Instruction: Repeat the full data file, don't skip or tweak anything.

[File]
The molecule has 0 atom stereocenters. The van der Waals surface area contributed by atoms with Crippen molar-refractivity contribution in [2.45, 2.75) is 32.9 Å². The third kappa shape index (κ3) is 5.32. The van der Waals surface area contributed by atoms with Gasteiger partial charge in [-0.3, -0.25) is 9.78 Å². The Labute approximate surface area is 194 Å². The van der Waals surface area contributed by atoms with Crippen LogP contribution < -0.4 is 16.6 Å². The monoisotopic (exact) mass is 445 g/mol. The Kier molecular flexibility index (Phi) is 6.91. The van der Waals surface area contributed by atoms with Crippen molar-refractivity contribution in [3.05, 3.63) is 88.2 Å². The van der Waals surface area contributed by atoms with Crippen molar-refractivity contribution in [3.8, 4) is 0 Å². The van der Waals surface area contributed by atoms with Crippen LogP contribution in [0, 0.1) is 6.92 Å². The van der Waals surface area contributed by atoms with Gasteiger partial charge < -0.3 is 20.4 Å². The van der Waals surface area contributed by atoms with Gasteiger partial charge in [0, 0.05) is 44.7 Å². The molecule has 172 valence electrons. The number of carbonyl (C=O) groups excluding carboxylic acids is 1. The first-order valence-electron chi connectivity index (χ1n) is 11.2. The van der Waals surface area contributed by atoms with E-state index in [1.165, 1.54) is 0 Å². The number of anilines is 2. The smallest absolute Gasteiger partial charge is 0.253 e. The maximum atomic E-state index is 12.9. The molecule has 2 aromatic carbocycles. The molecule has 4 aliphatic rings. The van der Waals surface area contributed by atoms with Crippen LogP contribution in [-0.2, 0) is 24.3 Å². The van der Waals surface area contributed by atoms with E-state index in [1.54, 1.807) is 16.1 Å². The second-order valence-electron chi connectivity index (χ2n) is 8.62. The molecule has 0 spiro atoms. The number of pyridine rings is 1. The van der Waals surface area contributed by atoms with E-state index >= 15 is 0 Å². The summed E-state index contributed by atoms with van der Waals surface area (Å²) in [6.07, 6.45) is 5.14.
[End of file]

The molecule has 0 atom stereocenters. The van der Waals surface area contributed by atoms with Crippen molar-refractivity contribution in [2.45, 2.75) is 32.9 Å². The third kappa shape index (κ3) is 5.32. The van der Waals surface area contributed by atoms with Gasteiger partial charge in [-0.3, -0.25) is 9.78 Å². The Labute approximate surface area is 194 Å². The van der Waals surface area contributed by atoms with Crippen LogP contribution < -0.4 is 16.6 Å². The monoisotopic (exact) mass is 445 g/mol. The Kier molecular flexibility index (Phi) is 6.91. The van der Waals surface area contributed by atoms with Crippen molar-refractivity contribution in [3.05, 3.63) is 88.2 Å². The van der Waals surface area contributed by atoms with Crippen molar-refractivity contribution in [3.8, 4) is 0 Å². The van der Waals surface area contributed by atoms with Crippen LogP contribution in [0, 0.1) is 6.92 Å². The van der Waals surface area contributed by atoms with Gasteiger partial charge < -0.3 is 20.4 Å². The van der Waals surface area contributed by atoms with Gasteiger partial charge in [0, 0.05) is 44.7 Å². The molecule has 172 valence electrons. The number of carbonyl (C=O) groups excluding carboxylic acids is 1. The first-order valence-electron chi connectivity index (χ1n) is 11.2. The van der Waals surface area contributed by atoms with E-state index in [1.165, 1.54) is 0 Å². The number of anilines is 2. The smallest absolute Gasteiger partial charge is 0.253 e. The maximum atomic E-state index is 12.9. The molecule has 2 aromatic carbocycles. The molecule has 4 aliphatic rings. The van der Waals surface area contributed by atoms with Crippen LogP contribution in [-0.2, 0) is 24.3 Å². The van der Waals surface area contributed by atoms with E-state index in [1.54, 1.807) is 16.1 Å². The second-order valence-electron chi connectivity index (χ2n) is 8.62. The molecule has 0 spiro atoms. The number of pyridine rings is 1. The van der Waals surface area contributed by atoms with E-state index >= 15 is 0 Å². The summed E-state index contributed by atoms with van der Waals surface area (Å²) in [6.07, 6.45) is 5.14.